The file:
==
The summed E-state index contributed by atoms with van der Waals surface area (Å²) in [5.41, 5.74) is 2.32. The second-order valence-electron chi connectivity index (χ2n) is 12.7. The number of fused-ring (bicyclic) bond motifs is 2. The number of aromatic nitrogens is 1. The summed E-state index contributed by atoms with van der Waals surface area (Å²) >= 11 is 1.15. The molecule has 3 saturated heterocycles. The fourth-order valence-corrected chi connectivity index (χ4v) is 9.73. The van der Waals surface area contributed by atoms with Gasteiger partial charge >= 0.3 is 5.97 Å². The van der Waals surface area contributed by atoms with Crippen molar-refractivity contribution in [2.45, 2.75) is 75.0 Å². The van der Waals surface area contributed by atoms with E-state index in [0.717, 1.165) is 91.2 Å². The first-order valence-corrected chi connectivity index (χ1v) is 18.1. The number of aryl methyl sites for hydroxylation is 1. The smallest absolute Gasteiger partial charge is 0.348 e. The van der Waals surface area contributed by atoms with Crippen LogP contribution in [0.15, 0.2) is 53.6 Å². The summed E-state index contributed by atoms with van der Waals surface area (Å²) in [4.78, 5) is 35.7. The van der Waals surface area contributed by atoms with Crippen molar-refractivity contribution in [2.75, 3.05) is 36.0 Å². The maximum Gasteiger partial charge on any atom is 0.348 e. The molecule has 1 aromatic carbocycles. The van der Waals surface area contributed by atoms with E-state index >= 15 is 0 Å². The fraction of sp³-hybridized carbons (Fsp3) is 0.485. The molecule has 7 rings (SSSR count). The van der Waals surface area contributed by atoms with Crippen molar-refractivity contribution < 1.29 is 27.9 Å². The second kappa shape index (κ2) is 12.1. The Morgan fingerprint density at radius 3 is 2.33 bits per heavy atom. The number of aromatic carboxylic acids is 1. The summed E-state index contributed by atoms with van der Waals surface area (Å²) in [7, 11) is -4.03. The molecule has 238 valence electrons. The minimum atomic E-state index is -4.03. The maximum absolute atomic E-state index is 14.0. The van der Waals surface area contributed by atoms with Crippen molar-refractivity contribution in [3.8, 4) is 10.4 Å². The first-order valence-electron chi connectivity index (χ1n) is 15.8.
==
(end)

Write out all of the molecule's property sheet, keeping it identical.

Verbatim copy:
The summed E-state index contributed by atoms with van der Waals surface area (Å²) in [5.41, 5.74) is 2.32. The second-order valence-electron chi connectivity index (χ2n) is 12.7. The number of fused-ring (bicyclic) bond motifs is 2. The number of aromatic nitrogens is 1. The summed E-state index contributed by atoms with van der Waals surface area (Å²) >= 11 is 1.15. The molecule has 3 saturated heterocycles. The fourth-order valence-corrected chi connectivity index (χ4v) is 9.73. The van der Waals surface area contributed by atoms with Gasteiger partial charge >= 0.3 is 5.97 Å². The van der Waals surface area contributed by atoms with Crippen molar-refractivity contribution in [2.45, 2.75) is 75.0 Å². The van der Waals surface area contributed by atoms with E-state index in [0.717, 1.165) is 91.2 Å². The first-order valence-corrected chi connectivity index (χ1v) is 18.1. The number of aryl methyl sites for hydroxylation is 1. The smallest absolute Gasteiger partial charge is 0.348 e. The van der Waals surface area contributed by atoms with Crippen LogP contribution in [0.15, 0.2) is 53.6 Å². The summed E-state index contributed by atoms with van der Waals surface area (Å²) in [4.78, 5) is 35.7. The van der Waals surface area contributed by atoms with Crippen molar-refractivity contribution in [2.75, 3.05) is 36.0 Å². The maximum Gasteiger partial charge on any atom is 0.348 e. The molecule has 1 aromatic carbocycles. The van der Waals surface area contributed by atoms with E-state index >= 15 is 0 Å². The fraction of sp³-hybridized carbons (Fsp3) is 0.485. The molecule has 7 rings (SSSR count). The van der Waals surface area contributed by atoms with Crippen molar-refractivity contribution < 1.29 is 27.9 Å². The second kappa shape index (κ2) is 12.1. The Morgan fingerprint density at radius 3 is 2.33 bits per heavy atom. The number of aromatic carboxylic acids is 1. The summed E-state index contributed by atoms with van der Waals surface area (Å²) in [7, 11) is -4.03. The molecule has 238 valence electrons. The minimum atomic E-state index is -4.03. The maximum absolute atomic E-state index is 14.0. The van der Waals surface area contributed by atoms with Crippen molar-refractivity contribution in [3.8, 4) is 10.4 Å². The first-order valence-electron chi connectivity index (χ1n) is 15.8.